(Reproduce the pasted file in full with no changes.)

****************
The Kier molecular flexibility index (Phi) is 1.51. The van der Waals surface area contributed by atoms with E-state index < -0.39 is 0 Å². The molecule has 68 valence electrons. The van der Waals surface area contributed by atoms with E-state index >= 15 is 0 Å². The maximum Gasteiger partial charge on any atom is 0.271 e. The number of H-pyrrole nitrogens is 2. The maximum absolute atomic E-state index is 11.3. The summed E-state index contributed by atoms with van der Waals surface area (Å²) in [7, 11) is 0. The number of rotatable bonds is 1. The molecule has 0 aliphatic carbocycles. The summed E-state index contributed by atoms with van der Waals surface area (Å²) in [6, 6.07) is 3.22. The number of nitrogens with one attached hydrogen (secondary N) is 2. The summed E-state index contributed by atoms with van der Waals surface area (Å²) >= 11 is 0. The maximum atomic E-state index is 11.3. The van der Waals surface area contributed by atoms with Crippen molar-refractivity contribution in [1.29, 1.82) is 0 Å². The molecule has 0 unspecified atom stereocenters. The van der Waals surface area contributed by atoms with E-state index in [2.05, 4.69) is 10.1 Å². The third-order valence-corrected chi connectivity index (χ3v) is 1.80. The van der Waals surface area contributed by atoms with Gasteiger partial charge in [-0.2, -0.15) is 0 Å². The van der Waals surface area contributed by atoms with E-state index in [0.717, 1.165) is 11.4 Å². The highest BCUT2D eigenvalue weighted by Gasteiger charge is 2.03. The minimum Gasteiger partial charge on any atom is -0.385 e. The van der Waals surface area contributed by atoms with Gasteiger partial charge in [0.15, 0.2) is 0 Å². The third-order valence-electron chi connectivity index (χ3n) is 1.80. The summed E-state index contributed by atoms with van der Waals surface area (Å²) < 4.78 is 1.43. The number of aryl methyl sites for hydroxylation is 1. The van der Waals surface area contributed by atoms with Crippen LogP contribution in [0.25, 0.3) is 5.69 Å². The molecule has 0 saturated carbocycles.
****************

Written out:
The Kier molecular flexibility index (Phi) is 1.51. The van der Waals surface area contributed by atoms with E-state index < -0.39 is 0 Å². The molecule has 68 valence electrons. The van der Waals surface area contributed by atoms with E-state index >= 15 is 0 Å². The maximum Gasteiger partial charge on any atom is 0.271 e. The number of H-pyrrole nitrogens is 2. The maximum absolute atomic E-state index is 11.3. The summed E-state index contributed by atoms with van der Waals surface area (Å²) in [7, 11) is 0. The number of rotatable bonds is 1. The molecule has 0 aliphatic carbocycles. The summed E-state index contributed by atoms with van der Waals surface area (Å²) in [6, 6.07) is 3.22. The number of nitrogens with one attached hydrogen (secondary N) is 2. The summed E-state index contributed by atoms with van der Waals surface area (Å²) >= 11 is 0. The maximum atomic E-state index is 11.3. The van der Waals surface area contributed by atoms with Crippen molar-refractivity contribution in [1.29, 1.82) is 0 Å². The molecule has 0 unspecified atom stereocenters. The van der Waals surface area contributed by atoms with E-state index in [2.05, 4.69) is 10.1 Å². The third-order valence-corrected chi connectivity index (χ3v) is 1.80. The van der Waals surface area contributed by atoms with Gasteiger partial charge in [-0.2, -0.15) is 0 Å². The van der Waals surface area contributed by atoms with E-state index in [0.717, 1.165) is 11.4 Å². The highest BCUT2D eigenvalue weighted by Gasteiger charge is 2.03. The minimum Gasteiger partial charge on any atom is -0.385 e. The van der Waals surface area contributed by atoms with Gasteiger partial charge in [0.15, 0.2) is 0 Å². The third-order valence-electron chi connectivity index (χ3n) is 1.80. The summed E-state index contributed by atoms with van der Waals surface area (Å²) < 4.78 is 1.43. The number of aryl methyl sites for hydroxylation is 1. The van der Waals surface area contributed by atoms with Crippen LogP contribution in [0.25, 0.3) is 5.69 Å². The molecule has 0 saturated carbocycles.